It is probably in Job that we find the most gripping realization of the immensity of life's incomprehensibility. Grounded in the theology of retributive justice and convinced of his own righteousness, Job issued the demand that God explain why he, Job, had become the victim of such calamity and why God had done nothing to remedy this situation. In one of his speeches to Job, Zophar reminded the tormented man of the immeasurable scope of the mystery of God ( 11.7–9 ), but neither Job nor his interlocutors seemed to give this point serious consideration. It was only after the speeches of God that Job returned to this thought.

Job had called for a court trial where God would be forced to account for Job's predicament ( 9.1–3; 16–18 ). Instead, his own knowledge and experience were put to the test. Question after question was put to him, each one challenging his understanding of some aspect of the universe or his control over it. All of the questions confronted Job with the limits of his own creaturehood. He was indeed rebuked by God but it was for the narrowness of his vision, not, as his interlocutors had warned, for any lack of integrity on his part. The scope of Job's experiential knowledge was challenged, not the uprightness of the man.

Job's ability to comprehend life had become the standard by which he measured the providence of God. By means of the pedagogical technique of the analogy of nature, he was brought to new insights as to the limits of human nature. If he could not even begin to imagine the many and diverse ways that God continues to sustain creation, how could he possibly fathom God's mysterious care in his own life? Through questions about nature, God led Job to concede that, just as there are mysteries here that are far beyond his comprehension, so there are mysteries in life that he will never be able to grasp.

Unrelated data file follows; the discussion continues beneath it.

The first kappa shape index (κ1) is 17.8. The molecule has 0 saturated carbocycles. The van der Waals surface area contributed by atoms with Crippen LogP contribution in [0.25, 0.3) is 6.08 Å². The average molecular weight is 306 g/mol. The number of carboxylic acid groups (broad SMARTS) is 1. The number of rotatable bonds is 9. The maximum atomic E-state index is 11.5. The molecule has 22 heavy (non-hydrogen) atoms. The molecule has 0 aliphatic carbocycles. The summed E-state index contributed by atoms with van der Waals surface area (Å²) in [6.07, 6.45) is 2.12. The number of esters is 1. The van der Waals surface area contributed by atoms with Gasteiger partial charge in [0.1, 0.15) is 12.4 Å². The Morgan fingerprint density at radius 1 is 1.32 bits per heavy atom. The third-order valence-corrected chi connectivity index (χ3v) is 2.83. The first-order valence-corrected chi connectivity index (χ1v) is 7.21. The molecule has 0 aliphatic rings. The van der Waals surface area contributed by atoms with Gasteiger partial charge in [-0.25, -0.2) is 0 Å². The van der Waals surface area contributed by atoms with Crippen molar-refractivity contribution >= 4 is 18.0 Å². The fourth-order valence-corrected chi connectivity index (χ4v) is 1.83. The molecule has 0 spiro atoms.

Acknowledgment of the incomprehensible in life brought Job to a new realization of the mystery of God. The upheaval of his own life and his firm conviction of his own innocence had called into question the way he had perceived divine governance in his life in the days before misfortune engulfed him. Formerly, he had known of God through the testimony of the ancients as well as through the teaching of the sages (cf. 8.8; 15.18 ). Now, his unexpected, breathtaking encounter with the God of creation gave him experiential knowledge of his own, knowledge that assured him that God is indeed in charge even though he, Job, cannot comprehend how God governs.

Although Job had never intended to usurp any divine privilege or status, he expected, even demanded, an insight into reality far beyond what he as a human creature had a right to expect. God's questioning sought to correct this by pointing out time and again: God is God and Job is not. The splendor of creation transcended Job's comprehension and he could only stand in awe and wonder. The purpose of the theophany was not to silence him, but to reassure him of divine control over the universe and to inspire him to confidence in this wondrous yet incomprehensible God. Job's questions may not have been answered as they had been asked, but his fears were dissipated and his trust in this mysterious God was restored.